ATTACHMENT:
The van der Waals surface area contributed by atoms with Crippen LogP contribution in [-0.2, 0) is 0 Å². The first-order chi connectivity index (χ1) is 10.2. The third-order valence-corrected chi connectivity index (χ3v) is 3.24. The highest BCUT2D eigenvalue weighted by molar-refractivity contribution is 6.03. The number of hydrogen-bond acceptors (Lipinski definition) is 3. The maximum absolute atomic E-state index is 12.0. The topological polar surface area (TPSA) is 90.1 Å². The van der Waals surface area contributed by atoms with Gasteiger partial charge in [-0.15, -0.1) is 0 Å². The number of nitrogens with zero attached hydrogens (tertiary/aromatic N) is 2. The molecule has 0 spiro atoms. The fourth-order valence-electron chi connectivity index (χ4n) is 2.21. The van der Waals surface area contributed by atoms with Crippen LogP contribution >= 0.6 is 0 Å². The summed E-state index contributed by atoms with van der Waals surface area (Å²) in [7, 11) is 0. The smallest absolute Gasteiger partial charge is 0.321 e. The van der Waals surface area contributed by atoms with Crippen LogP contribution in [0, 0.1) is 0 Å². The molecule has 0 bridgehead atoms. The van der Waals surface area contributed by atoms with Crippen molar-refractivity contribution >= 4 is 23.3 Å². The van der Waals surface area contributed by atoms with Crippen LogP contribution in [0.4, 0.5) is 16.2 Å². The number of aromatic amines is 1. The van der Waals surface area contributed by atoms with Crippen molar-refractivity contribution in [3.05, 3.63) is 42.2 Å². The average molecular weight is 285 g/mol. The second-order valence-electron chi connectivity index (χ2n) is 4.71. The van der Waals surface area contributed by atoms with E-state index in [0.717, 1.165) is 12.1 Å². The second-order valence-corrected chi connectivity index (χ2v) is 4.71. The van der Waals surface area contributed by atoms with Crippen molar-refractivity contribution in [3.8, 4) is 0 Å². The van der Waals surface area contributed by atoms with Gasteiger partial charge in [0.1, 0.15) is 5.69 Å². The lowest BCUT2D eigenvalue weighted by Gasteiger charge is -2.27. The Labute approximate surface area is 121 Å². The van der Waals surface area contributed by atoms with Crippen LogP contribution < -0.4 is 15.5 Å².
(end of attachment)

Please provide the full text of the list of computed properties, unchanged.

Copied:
The van der Waals surface area contributed by atoms with Crippen LogP contribution in [-0.2, 0) is 0 Å². The first-order chi connectivity index (χ1) is 10.2. The third-order valence-corrected chi connectivity index (χ3v) is 3.24. The highest BCUT2D eigenvalue weighted by molar-refractivity contribution is 6.03. The number of hydrogen-bond acceptors (Lipinski definition) is 3. The maximum absolute atomic E-state index is 12.0. The topological polar surface area (TPSA) is 90.1 Å². The van der Waals surface area contributed by atoms with Gasteiger partial charge in [-0.15, -0.1) is 0 Å². The number of nitrogens with zero attached hydrogens (tertiary/aromatic N) is 2. The molecule has 0 spiro atoms. The fourth-order valence-electron chi connectivity index (χ4n) is 2.21. The van der Waals surface area contributed by atoms with Crippen LogP contribution >= 0.6 is 0 Å². The summed E-state index contributed by atoms with van der Waals surface area (Å²) in [7, 11) is 0. The smallest absolute Gasteiger partial charge is 0.321 e. The van der Waals surface area contributed by atoms with Crippen LogP contribution in [0, 0.1) is 0 Å². The molecule has 0 bridgehead atoms. The van der Waals surface area contributed by atoms with Crippen molar-refractivity contribution >= 4 is 23.3 Å². The van der Waals surface area contributed by atoms with Crippen LogP contribution in [0.4, 0.5) is 16.2 Å². The number of aromatic amines is 1. The van der Waals surface area contributed by atoms with Crippen molar-refractivity contribution in [3.05, 3.63) is 42.2 Å². The average molecular weight is 285 g/mol. The second-order valence-electron chi connectivity index (χ2n) is 4.71. The van der Waals surface area contributed by atoms with E-state index in [0.717, 1.165) is 12.1 Å². The second-order valence-corrected chi connectivity index (χ2v) is 4.71. The van der Waals surface area contributed by atoms with Crippen molar-refractivity contribution in [3.8, 4) is 0 Å². The van der Waals surface area contributed by atoms with Gasteiger partial charge in [0.1, 0.15) is 5.69 Å². The lowest BCUT2D eigenvalue weighted by Gasteiger charge is -2.27. The Labute approximate surface area is 121 Å². The van der Waals surface area contributed by atoms with Crippen LogP contribution < -0.4 is 15.5 Å².